Changing your life. Doing so to spend more time on yourself and what matters most while avoiding being completely absorbed by work. Who hasn’t dreamt of that at least once? However, there are those who just dream about it and those who move from words to deeds. Among the latter there is certainly Javier Santos Ramirez. Last September 30 the former partner at DLA Piper has left the law firm (here the news). He was head of the energy practice and member of the law firm’s energy steering committee. Nothing personal with the firm, he explains to Iberian Lawyer, but only the need to undertake new projects that will allow him a better work-life balance. This after almost 35 years in private practice. Before joining DLA Piper, he worked at Cremades y Asociados and then Squire Sanders & Dempsey, a law firm that was absorbed by DLA Piper in 2006. His departure is reminiscent of the causes that drove the phenomenon known in the United States as the Great Resignation (here our dedicated article). We interviewed him to talk about this in depth. Here is what he told us:
After 30 years in private practice and 17 at DLA Piper you decided to change your life. Can you tell us why?
It is essential for people to achieve the right work-life balance. Working at a law firm is very demanding, so that balance is difficult to reach. Generally, the most penalised part of the equation is personal life. So, after almost 35 years in the legal profession, the time has come for me to try to turn that equation around and devote more time to the aspects that are not strictly professional.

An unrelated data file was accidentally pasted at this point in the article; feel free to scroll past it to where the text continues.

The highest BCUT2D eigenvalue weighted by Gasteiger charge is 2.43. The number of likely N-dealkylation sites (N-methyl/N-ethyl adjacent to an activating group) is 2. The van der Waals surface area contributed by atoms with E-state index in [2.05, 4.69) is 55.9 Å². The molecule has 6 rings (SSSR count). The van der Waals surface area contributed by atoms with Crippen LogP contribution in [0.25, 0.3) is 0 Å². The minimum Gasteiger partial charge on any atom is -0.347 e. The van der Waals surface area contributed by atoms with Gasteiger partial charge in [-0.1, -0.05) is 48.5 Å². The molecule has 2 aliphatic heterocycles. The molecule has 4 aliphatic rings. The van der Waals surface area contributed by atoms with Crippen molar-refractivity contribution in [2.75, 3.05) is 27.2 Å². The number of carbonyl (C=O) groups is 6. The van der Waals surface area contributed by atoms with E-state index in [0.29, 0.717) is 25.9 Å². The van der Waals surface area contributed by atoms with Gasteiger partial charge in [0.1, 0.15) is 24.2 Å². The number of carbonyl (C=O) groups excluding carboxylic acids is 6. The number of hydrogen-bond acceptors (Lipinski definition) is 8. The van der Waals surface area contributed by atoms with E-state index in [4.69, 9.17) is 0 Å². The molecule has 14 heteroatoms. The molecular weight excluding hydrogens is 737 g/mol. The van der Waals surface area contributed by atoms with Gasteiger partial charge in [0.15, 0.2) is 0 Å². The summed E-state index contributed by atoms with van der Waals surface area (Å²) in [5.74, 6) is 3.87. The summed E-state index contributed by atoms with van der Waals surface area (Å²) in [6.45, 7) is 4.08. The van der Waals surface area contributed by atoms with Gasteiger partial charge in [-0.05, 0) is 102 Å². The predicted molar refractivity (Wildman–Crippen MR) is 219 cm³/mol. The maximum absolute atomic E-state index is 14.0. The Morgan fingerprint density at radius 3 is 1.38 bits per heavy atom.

Do you have already any projects in mind? Which ones? Do you plan to move in-house, or do you want to change your job completely?
At the moment, my only project is to continue practising law, but on my own, from my own office. I am not considering joining another law firm or moving to an in-house position. What I am looking for is to carry a lighter workload than before and to be able to focus on interesting matters where I can provide real added value to clients because of my experience.
Did the pandemic have any influence on your decision? Does it have anything to do with the phenomenon known as the Great Resignation?
The pandemic has had a great impact on our lives. One of the lessons we have learned is that we now value much more those things that we once considered very simple, like going for a walk, doing sport or just meeting friends for a drink. What I really want now is to spend more time enjoying those simple things. I would have taken my decision anyway, although it is true that the pandemic may have affected its timing, it may have accelerated it. In that sense, then, it could be seen as an example of the Great Resignation phenomenon, in which many people have decided to sacrifice their income, a promising career or a consolidated professional status for a better work-life balance.